Mount Everest is the dream of every mountaineer around the world. That mountain is the highest peak in the world! So naturally my fellow Mongolian mountaineers used to talk about it. We, some young mountaineers in their 20s, used to yearn for even a glance at the glorious peak, let alone conquering it. All of those people have conquered the mountain today. A Mongolian man set foot on Mount Everest for the first time in 2005. So I had an ambition that a Mongolian woman should also conquer the mountain. I led the first women’s expedition in 2006. Even if the team of three women can’t make it to the peak, at least one of us should achieve the goal, I thought. Unfortunately, mountaineer D.Erdenetogtoh, our team member made it closest to the peak. She had to stop her climb just 168 meters from the peak. After that attempt, I decided to try it alone. A solo climb is easier because you just have to take care of yourself and be accountable for yourself. On May 21, 2011, I successfully climbed Mount Everest to become the second Mongolian to conquer the highest peak in the world.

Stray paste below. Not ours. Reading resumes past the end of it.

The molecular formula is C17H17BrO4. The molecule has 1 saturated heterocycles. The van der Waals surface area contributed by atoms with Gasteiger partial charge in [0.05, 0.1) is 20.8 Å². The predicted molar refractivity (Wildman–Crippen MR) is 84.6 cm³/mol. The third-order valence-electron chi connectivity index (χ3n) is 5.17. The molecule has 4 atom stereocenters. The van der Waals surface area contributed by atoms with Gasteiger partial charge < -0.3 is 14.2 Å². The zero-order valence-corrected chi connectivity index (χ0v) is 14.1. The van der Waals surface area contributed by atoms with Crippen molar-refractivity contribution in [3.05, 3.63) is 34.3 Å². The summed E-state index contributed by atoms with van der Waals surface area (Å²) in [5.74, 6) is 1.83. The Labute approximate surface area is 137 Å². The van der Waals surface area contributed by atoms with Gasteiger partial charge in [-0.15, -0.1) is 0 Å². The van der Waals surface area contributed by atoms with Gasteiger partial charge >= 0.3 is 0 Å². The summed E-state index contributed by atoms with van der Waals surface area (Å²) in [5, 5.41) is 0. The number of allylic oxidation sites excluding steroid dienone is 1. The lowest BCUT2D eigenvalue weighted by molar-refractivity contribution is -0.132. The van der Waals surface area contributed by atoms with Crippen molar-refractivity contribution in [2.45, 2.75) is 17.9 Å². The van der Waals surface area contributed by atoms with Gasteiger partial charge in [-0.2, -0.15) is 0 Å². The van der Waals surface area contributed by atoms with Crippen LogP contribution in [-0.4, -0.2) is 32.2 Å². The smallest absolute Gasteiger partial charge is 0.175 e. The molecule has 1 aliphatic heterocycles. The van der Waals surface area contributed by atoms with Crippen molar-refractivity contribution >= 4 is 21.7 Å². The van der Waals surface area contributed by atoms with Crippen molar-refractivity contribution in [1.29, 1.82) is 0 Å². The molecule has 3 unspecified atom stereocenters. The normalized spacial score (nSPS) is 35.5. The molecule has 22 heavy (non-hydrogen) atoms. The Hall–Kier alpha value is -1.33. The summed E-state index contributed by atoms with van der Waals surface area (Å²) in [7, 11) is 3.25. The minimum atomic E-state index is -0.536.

What was on your mind the moment when you were atop Mount Everest?
Nothing. The situation doesn’t allow you to have a lot of thoughts out there. You are just aware that you have done it. You don’t have a chance to express any emotion because you are very tired. But I may note that there was a certain moment when I thought that I should let the world know that a Mongolian, especially a woman has done it. I remember shouting ‘Mongolia!’ just once. I realized the urgent need for preparing sufficient evidence to prove that I reached the peak. Generally, reaching the peak of a mountain is just half the process. Making it to your base camp safely is a successful climb. Ten percent of the climbers who successfully reached the peak of Mount Everest die on the way down. When I came back to the base camp, I was able to rejoice over my success and finally think “I did it!”
Your ascent to Broad Peak and K-2 seems to be quite rueful. What happened there?